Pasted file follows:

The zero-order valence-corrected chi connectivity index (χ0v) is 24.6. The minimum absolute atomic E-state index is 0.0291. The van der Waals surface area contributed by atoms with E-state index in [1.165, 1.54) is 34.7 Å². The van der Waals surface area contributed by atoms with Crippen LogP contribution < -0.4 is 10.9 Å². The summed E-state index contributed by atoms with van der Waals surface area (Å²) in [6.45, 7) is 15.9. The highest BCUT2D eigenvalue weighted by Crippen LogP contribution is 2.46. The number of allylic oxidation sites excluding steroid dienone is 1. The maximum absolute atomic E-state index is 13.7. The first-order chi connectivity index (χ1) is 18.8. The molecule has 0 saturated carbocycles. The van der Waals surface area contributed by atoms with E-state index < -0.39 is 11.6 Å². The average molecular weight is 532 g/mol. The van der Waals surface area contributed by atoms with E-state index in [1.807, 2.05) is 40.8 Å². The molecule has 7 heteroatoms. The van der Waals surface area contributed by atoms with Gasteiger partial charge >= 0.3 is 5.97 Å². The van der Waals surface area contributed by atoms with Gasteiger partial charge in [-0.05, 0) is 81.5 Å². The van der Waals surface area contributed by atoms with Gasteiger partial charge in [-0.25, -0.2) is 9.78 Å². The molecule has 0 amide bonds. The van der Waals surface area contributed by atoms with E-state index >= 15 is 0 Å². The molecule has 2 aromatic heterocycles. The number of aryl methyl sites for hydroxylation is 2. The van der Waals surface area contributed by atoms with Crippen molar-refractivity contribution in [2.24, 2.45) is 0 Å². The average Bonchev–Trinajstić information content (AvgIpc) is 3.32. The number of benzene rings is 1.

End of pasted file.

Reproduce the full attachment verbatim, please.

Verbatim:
The zero-order valence-corrected chi connectivity index (χ0v) is 24.6. The minimum absolute atomic E-state index is 0.0291. The van der Waals surface area contributed by atoms with E-state index in [1.165, 1.54) is 34.7 Å². The van der Waals surface area contributed by atoms with Crippen LogP contribution < -0.4 is 10.9 Å². The summed E-state index contributed by atoms with van der Waals surface area (Å²) in [6.45, 7) is 15.9. The highest BCUT2D eigenvalue weighted by Crippen LogP contribution is 2.46. The number of allylic oxidation sites excluding steroid dienone is 1. The maximum absolute atomic E-state index is 13.7. The first-order chi connectivity index (χ1) is 18.8. The molecule has 0 saturated carbocycles. The van der Waals surface area contributed by atoms with E-state index < -0.39 is 11.6 Å². The average molecular weight is 532 g/mol. The van der Waals surface area contributed by atoms with E-state index in [1.807, 2.05) is 40.8 Å². The molecule has 7 heteroatoms. The van der Waals surface area contributed by atoms with Gasteiger partial charge >= 0.3 is 5.97 Å². The van der Waals surface area contributed by atoms with Gasteiger partial charge in [-0.05, 0) is 81.5 Å². The van der Waals surface area contributed by atoms with Gasteiger partial charge in [-0.25, -0.2) is 9.78 Å². The molecule has 0 amide bonds. The van der Waals surface area contributed by atoms with E-state index >= 15 is 0 Å². The molecule has 2 aromatic heterocycles. The number of aryl methyl sites for hydroxylation is 2. The van der Waals surface area contributed by atoms with Crippen molar-refractivity contribution in [2.24, 2.45) is 0 Å². The average Bonchev–Trinajstić information content (AvgIpc) is 3.32. The number of benzene rings is 1.